Sense of Place Virtual Workshop

The Ottawa Biosphere Eco-City initiative (OBEC) has a goal of creating a culture of sustainability in Ottawa. This will lead to a sustainable city that supports the health of the Biosphere (all life on Earth) and people’s quality of life of. Sustainability is simply “Using the resources we need for a good life but leaving enough for others, including future generations, to have a good life too.” OBEC uses 10 Themes of Sustainability and simple Tools to engage people. One of its activities is to hold public workshops to promote understanding of individual Themes. This workshop on the Theme of Sense of Place took place on Saturday 13 May 2017 in the historic Rideau Public Library in Ottawa.


Sense of Place is a feeling of belonging to a neighbourhood, city of region. It helps people to care about their surroundings. This inspires stewardship for the environment as well as care for other people, both desirable aspects of a Biosphere Eco-City.


The meeting opened with a blessing from an Aboriginal Elder. Then three panellists spoke about different aspects of Sense of Place. The discussion afterwards was full, but could have gone on longer. Other cities could benefit from a similar workshop.




Terry McKay is an Elder of the Gitandeau Tribe from the Northwest Coast of British Columbia. He had been invited by the Algonquin First Nation to provide a welcome to participants in Algonquin territory.


As a retired upholsterer, Terry makes quilted blankets with various Indian designs. Also, he is a founding member of the Odawa Aboriginal Community Justice Program, which provides healing to Aboriginal young people so they can be responsible for their actions and make positive changes in their lives. Terry described sense of place and sacredness from the Aboriginal perspective. He spoke of his origins and briefly about his experience with the Residential School Program. Terry described the role that the four elements – earth, water, air and fire – play in aboriginal life. He then presented the four sacred medicines – sweet grass, tobacco, cedar and sage – and used the sweet grass for a smudging ceremony. Many of the participants came forward to experience this aboriginal healing practice. With an eagle feather, Terry concluded the blessing of the event.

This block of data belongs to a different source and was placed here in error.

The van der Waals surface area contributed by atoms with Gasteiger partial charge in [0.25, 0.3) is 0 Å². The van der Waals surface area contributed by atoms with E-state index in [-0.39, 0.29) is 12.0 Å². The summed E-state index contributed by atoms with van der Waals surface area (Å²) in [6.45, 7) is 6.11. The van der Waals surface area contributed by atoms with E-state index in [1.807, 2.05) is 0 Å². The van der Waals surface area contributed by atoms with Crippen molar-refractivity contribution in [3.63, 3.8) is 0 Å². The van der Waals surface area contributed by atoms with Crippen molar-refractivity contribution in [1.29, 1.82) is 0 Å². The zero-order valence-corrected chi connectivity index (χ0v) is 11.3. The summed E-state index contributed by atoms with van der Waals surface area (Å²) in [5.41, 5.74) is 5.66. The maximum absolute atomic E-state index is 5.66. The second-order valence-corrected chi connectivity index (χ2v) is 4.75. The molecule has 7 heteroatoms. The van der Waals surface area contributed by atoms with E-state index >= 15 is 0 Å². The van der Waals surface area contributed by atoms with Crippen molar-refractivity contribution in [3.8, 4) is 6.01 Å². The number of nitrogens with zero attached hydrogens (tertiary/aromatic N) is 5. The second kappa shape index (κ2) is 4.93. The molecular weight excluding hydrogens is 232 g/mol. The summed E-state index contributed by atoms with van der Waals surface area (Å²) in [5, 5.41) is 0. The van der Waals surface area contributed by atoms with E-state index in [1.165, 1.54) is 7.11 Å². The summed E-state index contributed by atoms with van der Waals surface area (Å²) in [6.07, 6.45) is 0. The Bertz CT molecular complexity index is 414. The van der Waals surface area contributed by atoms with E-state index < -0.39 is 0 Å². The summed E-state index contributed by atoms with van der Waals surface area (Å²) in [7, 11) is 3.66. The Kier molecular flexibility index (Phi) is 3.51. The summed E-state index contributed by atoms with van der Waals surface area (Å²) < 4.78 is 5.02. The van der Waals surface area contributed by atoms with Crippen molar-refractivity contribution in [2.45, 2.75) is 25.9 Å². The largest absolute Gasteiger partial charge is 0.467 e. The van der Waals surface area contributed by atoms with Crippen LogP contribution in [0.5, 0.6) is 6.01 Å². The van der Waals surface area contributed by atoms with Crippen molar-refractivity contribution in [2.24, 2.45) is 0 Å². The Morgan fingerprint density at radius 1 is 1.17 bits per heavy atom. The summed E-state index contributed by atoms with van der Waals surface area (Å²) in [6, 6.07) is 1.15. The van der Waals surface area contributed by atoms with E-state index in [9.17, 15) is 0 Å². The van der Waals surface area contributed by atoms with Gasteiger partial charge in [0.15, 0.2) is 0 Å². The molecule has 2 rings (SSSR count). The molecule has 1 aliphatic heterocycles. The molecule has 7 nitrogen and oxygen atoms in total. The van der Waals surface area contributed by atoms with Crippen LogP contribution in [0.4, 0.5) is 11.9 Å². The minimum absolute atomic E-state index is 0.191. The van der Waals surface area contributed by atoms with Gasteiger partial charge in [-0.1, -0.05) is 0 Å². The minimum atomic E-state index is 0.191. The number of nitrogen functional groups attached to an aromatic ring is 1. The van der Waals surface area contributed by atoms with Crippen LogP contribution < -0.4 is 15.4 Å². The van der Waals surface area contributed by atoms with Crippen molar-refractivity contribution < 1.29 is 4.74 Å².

Don Gibson grew up on the banks of the Rideau River in Manotick. There he swam, fished, paddled, rowed a boat and caught frogs. The river gave Don a sense of identity and a life-long passion for river conservation. He went on to a career as National Manager of the Canadian Heritage Rivers system, earning awards along the way.


Don spoke of rivers as connectors between communities and boundaries between areas. He explained how rivers define cultural landscapes, with reference to the French seigneurial long lot system along the St Lawrence River and the development of settlements along the Rideau Canal. Rivers are also sacred places, as shown by Aboriginal pictograms along Canada’s rivers, and by reverence for rivers in early civilizations along the Nile, Euphrates and Ganges.


In the words of OBEC’s Elaine Isabelle – “Fundamental to a sense of place is a strong feeling of authentic human attachment and belonging, and this fosters human engagement and commitment.” In the case of Don, this feeling came when he was a child. For others, it comes through experience and knowledge of history, geography, flora or fauna of the river. When we know the surroundings – the river watershed, its natural and cultural landscape, the challenges to them, then we can work as a community to see that they function in a sustainable way.


The Rideau Roundtable is a leading organization for sustainability along the Rideau, from Kingston to Ottawa. It promotes stewardship for cultural and natural landscapes through conservation, education, recreation and adventure.


For conservation and education, the Rideau Roundtable has created a fish sanctuary, protected rare turtles, introduced native trees and shrubs to shorelines, documented best practices, hosted water protection workshops, carried out source water protection, conducted workshops on climate change, produced a State of the Rideau River Report, sponsored a Healthy Living by the Rideau program for youth, and hosted a speaker series on sustainability along the Rideau.


For recreation and adventure, the Rideau Roundtable has hosted interpretive tours along the Rideau Waterway in 34-foot voyageur canoes, hosted a voyageur brigade from Kingston to Ottawa for Canada’s 150th birthday, led many types of canoe trips to focus on natural and cultural heritage, and organized an annual Paddlefest in Smiths Falls. For information visit